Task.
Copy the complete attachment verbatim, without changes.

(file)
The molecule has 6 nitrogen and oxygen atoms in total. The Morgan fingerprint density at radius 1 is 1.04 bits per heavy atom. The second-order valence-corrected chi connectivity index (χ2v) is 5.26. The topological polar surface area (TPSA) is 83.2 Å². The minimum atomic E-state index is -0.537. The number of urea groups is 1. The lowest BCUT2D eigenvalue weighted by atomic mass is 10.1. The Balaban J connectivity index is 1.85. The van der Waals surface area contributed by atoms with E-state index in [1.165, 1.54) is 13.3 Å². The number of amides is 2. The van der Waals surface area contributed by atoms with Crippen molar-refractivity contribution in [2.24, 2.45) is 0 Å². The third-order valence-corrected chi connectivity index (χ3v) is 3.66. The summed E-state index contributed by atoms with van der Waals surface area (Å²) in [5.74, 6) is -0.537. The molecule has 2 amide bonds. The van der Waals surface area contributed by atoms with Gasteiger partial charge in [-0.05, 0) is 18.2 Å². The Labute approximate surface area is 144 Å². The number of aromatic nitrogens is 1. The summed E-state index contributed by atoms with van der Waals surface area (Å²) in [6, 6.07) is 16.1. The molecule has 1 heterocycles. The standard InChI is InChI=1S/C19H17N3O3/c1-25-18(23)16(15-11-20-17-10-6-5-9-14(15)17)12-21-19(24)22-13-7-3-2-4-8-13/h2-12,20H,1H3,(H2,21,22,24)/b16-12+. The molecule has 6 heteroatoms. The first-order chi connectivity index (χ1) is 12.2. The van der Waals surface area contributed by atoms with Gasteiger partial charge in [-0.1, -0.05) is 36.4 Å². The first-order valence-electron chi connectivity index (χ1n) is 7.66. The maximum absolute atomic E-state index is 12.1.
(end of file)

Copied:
The molecule has 6 nitrogen and oxygen atoms in total. The Morgan fingerprint density at radius 1 is 1.04 bits per heavy atom. The second-order valence-corrected chi connectivity index (χ2v) is 5.26. The topological polar surface area (TPSA) is 83.2 Å². The minimum atomic E-state index is -0.537. The number of urea groups is 1. The lowest BCUT2D eigenvalue weighted by atomic mass is 10.1. The Balaban J connectivity index is 1.85. The van der Waals surface area contributed by atoms with E-state index in [1.165, 1.54) is 13.3 Å². The number of amides is 2. The van der Waals surface area contributed by atoms with Crippen molar-refractivity contribution in [2.24, 2.45) is 0 Å². The third-order valence-corrected chi connectivity index (χ3v) is 3.66. The summed E-state index contributed by atoms with van der Waals surface area (Å²) in [5.74, 6) is -0.537. The molecule has 2 amide bonds. The van der Waals surface area contributed by atoms with Gasteiger partial charge in [-0.05, 0) is 18.2 Å². The Labute approximate surface area is 144 Å². The number of aromatic nitrogens is 1. The summed E-state index contributed by atoms with van der Waals surface area (Å²) in [6, 6.07) is 16.1. The molecule has 1 heterocycles. The standard InChI is InChI=1S/C19H17N3O3/c1-25-18(23)16(15-11-20-17-10-6-5-9-14(15)17)12-21-19(24)22-13-7-3-2-4-8-13/h2-12,20H,1H3,(H2,21,22,24)/b16-12+. The molecule has 6 heteroatoms. The first-order chi connectivity index (χ1) is 12.2. The van der Waals surface area contributed by atoms with Gasteiger partial charge in [-0.1, -0.05) is 36.4 Å². The first-order valence-electron chi connectivity index (χ1n) is 7.66. The maximum absolute atomic E-state index is 12.1.